Skills to master: Parallel play, exploring new environments.
Preschool and kindergarten
One day your 3-year-old is playing in your living room, while you hang on his every move. The next, he’s in a classroom with a dozen other kids and no one is quite as impressed.
“This is the biggest social jump kids will make until they head off to college,” Langtiw says. It can be overwhelming and a big adjustment, but for most kids, she says, it’s a lot of fun.
Remember singles mixers in your 20s? The first day of school is a lot like that. And just as you scanned the crowd for someone you knew, your child will naturally gravitate toward familiar faces. Their first friends will be kids they know from the neighborhood or even that morning’s bus ride.
When it comes to expanding their circle, most social development is adult-directed. In her work with primary schools, Sanders encourages teachers to set up their rooms in “pods,” or small groups of kids to encourage kids to interact more closely.
During preschool and kindergarten, kids move from parallel play to more collaborative play. Turn-taking and sharing are still relatively new ideas, but are starting to catch on. So suggest activities that spark this new interactivity and encourage give-and-take, like jigsaw puzzles or role-playing games.
Your role: Facilitator. Friendship is starting to emerge as a concept for your child. It can be a bargaining chip, offered for a turn on the monkey bars or a bite of a granola bar, and it’s often fleeting. “They know that they like being around this person, but it’s not necessarily enduring,” Langtiw says. “They don’t quite understand the responsibility that comes along with being a friend.” Defining what a good friend is and learning how to notice if someone is being a good friend is the best way to raise your child to be one.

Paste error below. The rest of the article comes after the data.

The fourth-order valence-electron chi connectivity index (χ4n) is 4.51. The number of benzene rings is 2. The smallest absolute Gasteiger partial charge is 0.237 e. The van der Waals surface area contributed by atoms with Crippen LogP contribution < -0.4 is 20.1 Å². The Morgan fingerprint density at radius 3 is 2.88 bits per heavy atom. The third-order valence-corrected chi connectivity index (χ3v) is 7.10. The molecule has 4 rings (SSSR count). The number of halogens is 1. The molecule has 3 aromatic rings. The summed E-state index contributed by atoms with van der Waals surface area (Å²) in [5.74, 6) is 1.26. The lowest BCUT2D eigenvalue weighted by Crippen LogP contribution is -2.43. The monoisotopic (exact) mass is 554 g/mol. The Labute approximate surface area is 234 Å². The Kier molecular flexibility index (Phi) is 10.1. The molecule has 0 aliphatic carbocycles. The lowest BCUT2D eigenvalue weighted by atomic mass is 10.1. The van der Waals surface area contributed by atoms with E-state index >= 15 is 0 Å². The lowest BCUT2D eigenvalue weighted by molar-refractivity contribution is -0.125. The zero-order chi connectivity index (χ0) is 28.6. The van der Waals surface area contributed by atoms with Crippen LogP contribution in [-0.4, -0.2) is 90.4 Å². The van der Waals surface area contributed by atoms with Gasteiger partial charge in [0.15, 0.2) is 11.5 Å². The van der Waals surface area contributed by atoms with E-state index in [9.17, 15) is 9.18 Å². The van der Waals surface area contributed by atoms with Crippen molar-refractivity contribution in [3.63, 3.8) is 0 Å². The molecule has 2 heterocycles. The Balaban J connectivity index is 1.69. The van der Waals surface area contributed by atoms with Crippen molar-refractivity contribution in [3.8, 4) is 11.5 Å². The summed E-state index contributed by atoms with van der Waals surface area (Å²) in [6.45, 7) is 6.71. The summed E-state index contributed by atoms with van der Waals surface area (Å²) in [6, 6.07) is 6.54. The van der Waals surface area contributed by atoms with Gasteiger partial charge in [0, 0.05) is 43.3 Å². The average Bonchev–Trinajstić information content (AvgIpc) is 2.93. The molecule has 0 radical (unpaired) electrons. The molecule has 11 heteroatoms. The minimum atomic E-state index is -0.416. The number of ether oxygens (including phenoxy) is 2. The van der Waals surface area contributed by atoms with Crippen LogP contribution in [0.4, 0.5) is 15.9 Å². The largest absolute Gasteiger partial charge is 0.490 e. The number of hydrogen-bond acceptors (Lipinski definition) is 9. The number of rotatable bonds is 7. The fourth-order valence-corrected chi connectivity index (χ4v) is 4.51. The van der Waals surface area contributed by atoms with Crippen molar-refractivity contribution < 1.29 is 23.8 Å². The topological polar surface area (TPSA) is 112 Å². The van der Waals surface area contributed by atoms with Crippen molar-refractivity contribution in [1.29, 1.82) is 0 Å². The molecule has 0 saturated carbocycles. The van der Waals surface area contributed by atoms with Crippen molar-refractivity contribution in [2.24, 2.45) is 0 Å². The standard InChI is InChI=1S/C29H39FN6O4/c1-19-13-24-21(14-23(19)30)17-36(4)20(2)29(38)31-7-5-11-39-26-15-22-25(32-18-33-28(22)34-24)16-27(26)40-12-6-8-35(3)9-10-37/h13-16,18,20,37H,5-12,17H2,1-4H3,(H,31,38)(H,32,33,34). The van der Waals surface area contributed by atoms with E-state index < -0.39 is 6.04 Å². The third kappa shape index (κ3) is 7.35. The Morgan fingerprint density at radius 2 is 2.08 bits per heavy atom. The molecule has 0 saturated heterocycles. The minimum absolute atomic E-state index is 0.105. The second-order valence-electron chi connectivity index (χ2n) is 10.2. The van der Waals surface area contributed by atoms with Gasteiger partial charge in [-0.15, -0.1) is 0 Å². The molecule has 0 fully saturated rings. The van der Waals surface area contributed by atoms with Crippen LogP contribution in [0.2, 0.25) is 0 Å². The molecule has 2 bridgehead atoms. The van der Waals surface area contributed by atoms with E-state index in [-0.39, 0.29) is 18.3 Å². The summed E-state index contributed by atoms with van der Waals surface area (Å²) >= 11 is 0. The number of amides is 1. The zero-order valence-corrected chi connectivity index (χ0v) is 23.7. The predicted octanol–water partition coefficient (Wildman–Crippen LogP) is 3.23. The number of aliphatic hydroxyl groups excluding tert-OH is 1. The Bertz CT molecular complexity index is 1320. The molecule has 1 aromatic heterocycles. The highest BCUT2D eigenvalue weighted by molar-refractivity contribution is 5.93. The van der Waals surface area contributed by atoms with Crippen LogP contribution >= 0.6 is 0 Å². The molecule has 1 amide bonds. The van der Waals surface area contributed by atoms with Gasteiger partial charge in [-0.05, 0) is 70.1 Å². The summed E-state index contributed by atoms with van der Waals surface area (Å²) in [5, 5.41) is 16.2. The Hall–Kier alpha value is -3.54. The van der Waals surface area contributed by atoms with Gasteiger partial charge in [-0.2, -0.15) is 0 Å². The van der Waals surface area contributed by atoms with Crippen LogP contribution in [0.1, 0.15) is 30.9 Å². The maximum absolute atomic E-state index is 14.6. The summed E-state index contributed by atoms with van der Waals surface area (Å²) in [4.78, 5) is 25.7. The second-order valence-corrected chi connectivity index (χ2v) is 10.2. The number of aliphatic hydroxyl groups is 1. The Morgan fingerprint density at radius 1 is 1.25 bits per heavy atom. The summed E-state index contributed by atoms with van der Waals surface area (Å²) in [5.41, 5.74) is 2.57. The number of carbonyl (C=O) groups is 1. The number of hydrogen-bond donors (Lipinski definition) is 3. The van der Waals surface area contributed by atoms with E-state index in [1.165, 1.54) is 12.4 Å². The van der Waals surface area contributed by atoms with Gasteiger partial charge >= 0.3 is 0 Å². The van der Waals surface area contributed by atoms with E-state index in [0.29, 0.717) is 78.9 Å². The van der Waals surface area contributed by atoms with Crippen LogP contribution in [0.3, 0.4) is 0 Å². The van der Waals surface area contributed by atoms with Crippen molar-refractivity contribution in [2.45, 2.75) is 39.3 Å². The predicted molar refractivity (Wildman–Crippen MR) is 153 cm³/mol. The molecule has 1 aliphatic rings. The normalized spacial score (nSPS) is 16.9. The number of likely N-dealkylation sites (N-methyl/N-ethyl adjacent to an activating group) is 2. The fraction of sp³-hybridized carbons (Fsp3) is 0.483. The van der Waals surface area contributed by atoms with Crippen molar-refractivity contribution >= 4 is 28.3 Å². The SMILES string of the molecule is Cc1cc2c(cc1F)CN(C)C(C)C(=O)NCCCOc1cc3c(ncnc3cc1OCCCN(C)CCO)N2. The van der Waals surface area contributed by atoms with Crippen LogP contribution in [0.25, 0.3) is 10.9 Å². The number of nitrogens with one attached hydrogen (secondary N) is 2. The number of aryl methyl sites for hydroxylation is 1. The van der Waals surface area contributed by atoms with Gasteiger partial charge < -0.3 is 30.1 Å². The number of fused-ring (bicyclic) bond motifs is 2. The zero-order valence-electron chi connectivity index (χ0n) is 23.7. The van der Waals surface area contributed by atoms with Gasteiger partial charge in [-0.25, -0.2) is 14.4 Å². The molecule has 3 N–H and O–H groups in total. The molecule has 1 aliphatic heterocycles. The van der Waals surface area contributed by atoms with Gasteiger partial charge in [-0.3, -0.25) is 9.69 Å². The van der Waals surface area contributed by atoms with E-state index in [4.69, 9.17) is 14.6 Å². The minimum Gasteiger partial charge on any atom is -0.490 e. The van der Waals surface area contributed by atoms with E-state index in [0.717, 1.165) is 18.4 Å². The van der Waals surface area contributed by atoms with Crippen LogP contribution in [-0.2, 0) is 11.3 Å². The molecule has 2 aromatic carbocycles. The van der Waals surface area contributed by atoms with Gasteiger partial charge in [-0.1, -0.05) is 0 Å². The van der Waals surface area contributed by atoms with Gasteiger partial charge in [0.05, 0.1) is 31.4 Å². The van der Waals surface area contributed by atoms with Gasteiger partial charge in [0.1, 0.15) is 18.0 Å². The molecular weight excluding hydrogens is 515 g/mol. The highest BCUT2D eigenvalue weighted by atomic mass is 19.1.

Skills to master: Sharing, cooperative play, empathy.
Early elementary (first-third grades)
As children grow, they’ll rely less on the adults in their life to play social director and allow their own interests to guide their friendships. Encourage their newfound independence. If your child sets up her own play date, acknowledge the initiative and follow up afterward to see how it went.
Kids in the 5-7 age range also start to more acutely notice similarities and differences. The most obvious is gender. Whereas in preschool and kindergarten, boys and girls tend to mix more freely, that trails off quickly. Gender and race provide natural groupings, Langtiw says, and while you should encourage your child to have a diverse group of friends, recognize there are natural affinities that help kids feel more comfortable with each other.
Kids know from a very early age the traits they like and don’t like in others, and much the same way two adults “click,” kids often instinctively know who they’ll get along with. Sanders says stronger forces, like who has the coolest toys at recess or best snacks to trade, will often color their social decision-making process. This is natural, Sanders says, though you should encourage your kids to judge their friends by how they make them feel.
Your role: Training wheels. Like stabilizers on a bike, you give your child a sense of freedom and independence while keeping them balanced and safe. Guide and direct them toward friendships that seem rewarding; when a friendship becomes problematic, talk it through.
Skills to master: Social initiative, reciprocity.
Later elementary (fourth-sixth grades)
Until your child is about 9 or 10, you probably know most of his friends well. But that changes quickly as after-school activities and sleepovers mean kids spend more time with each other outside your oversight. The best response? “Stay involved,” Langtiw says. “It’s particularly important at this stage to keep a pulse on how your child’s friendships are going because these are the friends who are going to carry over into the teenage years.”
It’s not just about guarding against the slippery slope of adolescence: Knowing her friends can actually help you know your child better. You might learn something you didn’t know by observing common qualities in your child’s social circle.
Your role: Coach. Your child probably already has a “social batting stance” by this age, but you can help make sure he’s swinging at the right pitches. Help him to identify potentially “toxic” friends, and use the inevitable sting of negative friend experiences to reaffirm what it means to be a good friend to others.
Skills to master: Adaptability, resilience, sense of self.